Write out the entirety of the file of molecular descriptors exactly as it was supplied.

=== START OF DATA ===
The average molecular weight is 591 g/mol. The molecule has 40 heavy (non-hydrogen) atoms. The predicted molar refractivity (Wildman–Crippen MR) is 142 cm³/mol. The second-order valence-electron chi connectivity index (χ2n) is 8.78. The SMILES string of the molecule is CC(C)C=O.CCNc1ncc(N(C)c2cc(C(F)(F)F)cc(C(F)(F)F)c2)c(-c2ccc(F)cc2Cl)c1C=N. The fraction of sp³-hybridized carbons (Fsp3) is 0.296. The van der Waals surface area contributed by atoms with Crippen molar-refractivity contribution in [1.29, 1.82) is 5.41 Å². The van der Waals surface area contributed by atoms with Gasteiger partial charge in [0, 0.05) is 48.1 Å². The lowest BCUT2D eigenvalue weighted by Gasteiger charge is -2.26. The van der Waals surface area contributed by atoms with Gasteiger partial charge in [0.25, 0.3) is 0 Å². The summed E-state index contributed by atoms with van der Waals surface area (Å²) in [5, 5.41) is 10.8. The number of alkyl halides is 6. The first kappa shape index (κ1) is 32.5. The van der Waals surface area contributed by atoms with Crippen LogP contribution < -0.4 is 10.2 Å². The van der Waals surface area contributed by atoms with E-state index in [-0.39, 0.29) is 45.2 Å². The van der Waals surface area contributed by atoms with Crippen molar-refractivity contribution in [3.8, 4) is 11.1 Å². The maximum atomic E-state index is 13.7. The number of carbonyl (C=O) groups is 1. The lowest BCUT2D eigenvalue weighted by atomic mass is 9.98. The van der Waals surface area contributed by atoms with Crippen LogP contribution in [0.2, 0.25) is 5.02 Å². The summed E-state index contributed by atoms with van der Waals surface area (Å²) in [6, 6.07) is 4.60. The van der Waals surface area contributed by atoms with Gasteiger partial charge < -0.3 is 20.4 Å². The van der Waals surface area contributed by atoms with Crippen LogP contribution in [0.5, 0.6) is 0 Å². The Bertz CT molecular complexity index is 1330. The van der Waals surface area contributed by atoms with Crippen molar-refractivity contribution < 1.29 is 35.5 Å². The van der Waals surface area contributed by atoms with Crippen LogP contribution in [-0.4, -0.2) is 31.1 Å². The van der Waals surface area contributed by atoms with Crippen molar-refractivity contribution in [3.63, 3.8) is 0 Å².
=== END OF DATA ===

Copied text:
The average molecular weight is 591 g/mol. The molecule has 40 heavy (non-hydrogen) atoms. The predicted molar refractivity (Wildman–Crippen MR) is 142 cm³/mol. The second-order valence-electron chi connectivity index (χ2n) is 8.78. The SMILES string of the molecule is CC(C)C=O.CCNc1ncc(N(C)c2cc(C(F)(F)F)cc(C(F)(F)F)c2)c(-c2ccc(F)cc2Cl)c1C=N. The fraction of sp³-hybridized carbons (Fsp3) is 0.296. The van der Waals surface area contributed by atoms with Crippen molar-refractivity contribution in [1.29, 1.82) is 5.41 Å². The van der Waals surface area contributed by atoms with Gasteiger partial charge in [0, 0.05) is 48.1 Å². The lowest BCUT2D eigenvalue weighted by Gasteiger charge is -2.26. The van der Waals surface area contributed by atoms with Gasteiger partial charge in [0.25, 0.3) is 0 Å². The summed E-state index contributed by atoms with van der Waals surface area (Å²) in [5, 5.41) is 10.8. The number of alkyl halides is 6. The first kappa shape index (κ1) is 32.5. The van der Waals surface area contributed by atoms with Crippen LogP contribution < -0.4 is 10.2 Å². The van der Waals surface area contributed by atoms with E-state index in [-0.39, 0.29) is 45.2 Å². The van der Waals surface area contributed by atoms with Crippen molar-refractivity contribution in [3.8, 4) is 11.1 Å². The maximum atomic E-state index is 13.7. The number of carbonyl (C=O) groups is 1. The lowest BCUT2D eigenvalue weighted by atomic mass is 9.98. The van der Waals surface area contributed by atoms with Crippen LogP contribution in [0.2, 0.25) is 5.02 Å². The summed E-state index contributed by atoms with van der Waals surface area (Å²) in [6, 6.07) is 4.60. The van der Waals surface area contributed by atoms with Gasteiger partial charge < -0.3 is 20.4 Å². The van der Waals surface area contributed by atoms with Crippen LogP contribution in [0.5, 0.6) is 0 Å². The Bertz CT molecular complexity index is 1330. The van der Waals surface area contributed by atoms with Crippen molar-refractivity contribution < 1.29 is 35.5 Å². The van der Waals surface area contributed by atoms with Crippen LogP contribution in [-0.4, -0.2) is 31.1 Å². The van der Waals surface area contributed by atoms with Crippen molar-refractivity contribution in [3.63, 3.8) is 0 Å².